national life and a better assurance of general
peace that are expected from the coalescence of
the Central empires. It is rather their mutual
defense and a quicker and firmer preparation for
new military emergencies. In the negotiations
for peace, it is admitted, each of the belligerents
will seek its freedom as well as its advantage;
but, insists Naumann, "it is an unhistorical form
of apprehension if one believes that five or eight
Great Powers will leave the hall of the Peace
Congress without already having new treaties in
their pockets." In any case, it will not, he
thinks, be the beginning of everlasting peace.
There will be pacific endeavors and perhaps new
assurances; but there will remain unsettled an
incredible number of new as well as old questions
that will awaken solicitude for the future. "All
the ministries of war, all the general staffs, all
the admiralties," Naumann contends, "will re-
flect upon the lessons of the war when it is over;
a still more scientific technique will invent new
weapons; the frontier strongholds will be made


broader and more extended." And the inference
from all this is that no single state can remain
alone. The German Empire and the Austro-
Hungarian Monarchy, if they are to survive, he
urges, must combine for their mutual safety and

This necessity arises in part from their terri-
torial unity, viewed from an orographical point
of view. Nature, from the North Sea and the
Baltic to the Alps, the Adriatic, and the southern
plain of the Danube, has so ordained it. "Open
the map," says Naumann, "and see what lies be-
tween the Vistula and the Vosges, what between
Galicia and the Bodensee! This area can be
conceived only as a unit, as a well-articulated
brother-land, as a confederation of defense, as a
self-sufficing economic district. Here must all
historic particularism in the stress of the world-
war so far vanish that it confirms the idea of

And as unity is favored, so must it be perma-
nently secured by physical conditions. What
these conditions are the war has revealed. The
best-established result of a technical military
character is that in the future fighting will be


only in long-drawn-out lines, and trenches will
furnish the basis of the defense of the Father-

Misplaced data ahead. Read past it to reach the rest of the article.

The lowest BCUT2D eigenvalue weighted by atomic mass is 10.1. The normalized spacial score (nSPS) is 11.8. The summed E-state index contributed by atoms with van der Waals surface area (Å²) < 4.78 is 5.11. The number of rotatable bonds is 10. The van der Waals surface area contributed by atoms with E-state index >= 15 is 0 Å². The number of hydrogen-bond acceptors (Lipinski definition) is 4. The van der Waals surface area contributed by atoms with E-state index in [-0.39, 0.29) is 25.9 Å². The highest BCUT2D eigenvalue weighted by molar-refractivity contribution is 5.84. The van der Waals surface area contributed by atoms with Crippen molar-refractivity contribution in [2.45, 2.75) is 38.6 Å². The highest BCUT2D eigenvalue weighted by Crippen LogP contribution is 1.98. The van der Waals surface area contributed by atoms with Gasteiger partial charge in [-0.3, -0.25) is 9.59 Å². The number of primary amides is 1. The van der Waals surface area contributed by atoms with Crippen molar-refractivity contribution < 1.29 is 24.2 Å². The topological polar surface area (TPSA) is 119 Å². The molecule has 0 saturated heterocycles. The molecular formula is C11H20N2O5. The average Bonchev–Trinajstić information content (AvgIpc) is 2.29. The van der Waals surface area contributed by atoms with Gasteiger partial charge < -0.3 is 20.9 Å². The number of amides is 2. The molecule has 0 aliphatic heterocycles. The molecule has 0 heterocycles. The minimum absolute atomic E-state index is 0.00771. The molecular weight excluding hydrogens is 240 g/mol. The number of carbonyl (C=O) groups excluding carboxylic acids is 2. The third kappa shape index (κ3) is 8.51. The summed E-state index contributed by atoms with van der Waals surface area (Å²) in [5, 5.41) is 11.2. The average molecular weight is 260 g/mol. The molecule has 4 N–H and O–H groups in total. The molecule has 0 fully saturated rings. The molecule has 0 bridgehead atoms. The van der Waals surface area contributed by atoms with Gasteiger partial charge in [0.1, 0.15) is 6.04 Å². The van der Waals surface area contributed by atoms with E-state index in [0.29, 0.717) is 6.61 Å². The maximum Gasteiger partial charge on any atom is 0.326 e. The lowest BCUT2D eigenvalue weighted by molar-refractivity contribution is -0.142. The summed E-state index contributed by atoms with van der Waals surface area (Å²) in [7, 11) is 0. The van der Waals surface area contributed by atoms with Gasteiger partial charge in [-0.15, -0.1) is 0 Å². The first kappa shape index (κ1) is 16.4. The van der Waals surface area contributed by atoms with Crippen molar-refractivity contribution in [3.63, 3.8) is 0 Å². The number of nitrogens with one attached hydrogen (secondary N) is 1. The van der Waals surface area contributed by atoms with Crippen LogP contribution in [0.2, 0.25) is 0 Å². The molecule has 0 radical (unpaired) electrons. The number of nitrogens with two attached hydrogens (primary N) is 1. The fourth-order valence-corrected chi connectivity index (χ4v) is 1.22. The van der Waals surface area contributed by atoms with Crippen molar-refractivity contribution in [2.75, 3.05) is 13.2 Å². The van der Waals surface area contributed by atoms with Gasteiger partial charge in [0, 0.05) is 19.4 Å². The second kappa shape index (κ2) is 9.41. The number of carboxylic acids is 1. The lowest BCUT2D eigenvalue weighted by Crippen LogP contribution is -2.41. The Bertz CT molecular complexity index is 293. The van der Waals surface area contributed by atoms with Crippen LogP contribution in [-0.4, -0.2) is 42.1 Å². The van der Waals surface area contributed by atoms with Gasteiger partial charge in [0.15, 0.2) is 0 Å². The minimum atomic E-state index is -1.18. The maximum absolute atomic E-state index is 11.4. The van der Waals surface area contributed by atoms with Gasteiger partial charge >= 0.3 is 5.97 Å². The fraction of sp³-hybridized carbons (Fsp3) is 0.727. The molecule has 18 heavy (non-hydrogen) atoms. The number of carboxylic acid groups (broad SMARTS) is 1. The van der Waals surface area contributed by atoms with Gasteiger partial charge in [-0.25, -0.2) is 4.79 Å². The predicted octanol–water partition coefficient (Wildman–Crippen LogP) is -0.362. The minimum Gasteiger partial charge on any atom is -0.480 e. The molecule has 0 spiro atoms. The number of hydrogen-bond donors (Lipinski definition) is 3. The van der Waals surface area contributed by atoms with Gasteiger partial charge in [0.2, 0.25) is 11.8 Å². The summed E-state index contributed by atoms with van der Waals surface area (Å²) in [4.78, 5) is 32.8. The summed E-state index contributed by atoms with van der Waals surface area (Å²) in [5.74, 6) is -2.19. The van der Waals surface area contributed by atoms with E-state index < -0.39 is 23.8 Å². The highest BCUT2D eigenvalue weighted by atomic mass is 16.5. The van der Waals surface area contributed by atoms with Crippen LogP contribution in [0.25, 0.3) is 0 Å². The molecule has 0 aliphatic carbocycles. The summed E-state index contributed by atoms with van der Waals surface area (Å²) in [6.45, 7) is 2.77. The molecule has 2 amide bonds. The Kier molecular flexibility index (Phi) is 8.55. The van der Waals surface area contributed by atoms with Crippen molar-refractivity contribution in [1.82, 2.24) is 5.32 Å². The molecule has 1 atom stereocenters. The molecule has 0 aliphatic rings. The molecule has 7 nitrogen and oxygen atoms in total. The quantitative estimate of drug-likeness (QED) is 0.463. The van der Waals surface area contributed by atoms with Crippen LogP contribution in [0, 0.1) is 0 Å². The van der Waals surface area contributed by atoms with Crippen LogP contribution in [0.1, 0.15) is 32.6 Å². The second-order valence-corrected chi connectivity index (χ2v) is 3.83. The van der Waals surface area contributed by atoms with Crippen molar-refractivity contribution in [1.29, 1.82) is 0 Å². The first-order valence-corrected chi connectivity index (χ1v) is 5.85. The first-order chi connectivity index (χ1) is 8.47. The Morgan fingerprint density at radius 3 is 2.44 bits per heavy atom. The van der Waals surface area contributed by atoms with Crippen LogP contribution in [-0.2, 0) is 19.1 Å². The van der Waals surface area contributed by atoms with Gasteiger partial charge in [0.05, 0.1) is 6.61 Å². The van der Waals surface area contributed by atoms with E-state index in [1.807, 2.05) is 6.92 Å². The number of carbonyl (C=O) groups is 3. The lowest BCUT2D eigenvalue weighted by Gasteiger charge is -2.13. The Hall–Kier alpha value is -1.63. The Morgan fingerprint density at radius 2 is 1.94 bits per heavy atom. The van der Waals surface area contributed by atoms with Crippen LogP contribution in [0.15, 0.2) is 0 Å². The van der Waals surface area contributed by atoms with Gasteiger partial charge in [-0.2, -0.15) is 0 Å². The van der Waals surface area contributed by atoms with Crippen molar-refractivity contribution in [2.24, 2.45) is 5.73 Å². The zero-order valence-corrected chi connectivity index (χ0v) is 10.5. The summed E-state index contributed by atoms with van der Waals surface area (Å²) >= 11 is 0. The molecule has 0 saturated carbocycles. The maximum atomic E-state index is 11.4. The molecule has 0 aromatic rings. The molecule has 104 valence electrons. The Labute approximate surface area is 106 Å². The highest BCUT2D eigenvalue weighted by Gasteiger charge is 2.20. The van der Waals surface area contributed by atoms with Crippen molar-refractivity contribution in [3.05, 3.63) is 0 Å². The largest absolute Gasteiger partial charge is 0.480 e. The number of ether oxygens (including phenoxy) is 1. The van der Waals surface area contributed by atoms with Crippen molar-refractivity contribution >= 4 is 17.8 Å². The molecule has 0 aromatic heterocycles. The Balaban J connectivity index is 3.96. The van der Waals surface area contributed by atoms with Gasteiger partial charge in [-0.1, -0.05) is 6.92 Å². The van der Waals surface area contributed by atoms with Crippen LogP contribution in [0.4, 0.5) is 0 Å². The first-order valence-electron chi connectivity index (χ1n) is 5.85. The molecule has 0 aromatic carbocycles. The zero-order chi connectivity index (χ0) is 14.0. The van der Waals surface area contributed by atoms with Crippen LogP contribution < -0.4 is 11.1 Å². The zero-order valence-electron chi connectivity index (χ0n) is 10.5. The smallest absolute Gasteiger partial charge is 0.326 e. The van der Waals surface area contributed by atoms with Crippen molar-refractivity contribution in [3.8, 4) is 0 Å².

land. The policy of the trench consists in this,
that every state must calculate within what
limits it can or cannot establish its trench-de-
fense position. Had the French entrenched them-
selves from Belfort to Dunkirk, it is asserted, the
invasion of France through Belgium would prob-
ably have proved impossible. The same, it is
insisted, holds good for the East Prussian and
Austro-Galician frontiers. After the war fron-
tier entrenchments will everywhere be erected
where the possibilities of war are present. New
Chinese walls must arise if the nations are to live
in friendship. Two long walls from north to
south will divide the European continent into
three strips. The Middle European question is
whether between the walls running north and
south still another between Germany and Aus-
tria-Hungary will be needed. Naumann urges
that if the unity of future policies is not secured,
the necessity will be imperative; but, if thus ren-
dered necessary, it will be in the highest degree
injurious and full of evil portent for both sides.
Inclusion or exclusion these are the alterna-


tives offered to Austria by this new system of for-
tified insularity, here presented as the only possi-
ble method of securing friendly relations. What
is it that demands these insurmountable barriers
between nation and nation? Is it utter de-
spair of all moral and legal means of reconcilia-
tion between them? Whence, then, this inerad-
icable incompatibility between the nations east
and west of these mural barricades? What is
it that makes it necessary for all the future to
part them by impassable and eternally guarded

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Online LibraryDavid Jayne HillThe rebuilding of Europe : a survey of forces and conditions → online text (page 8 of 15)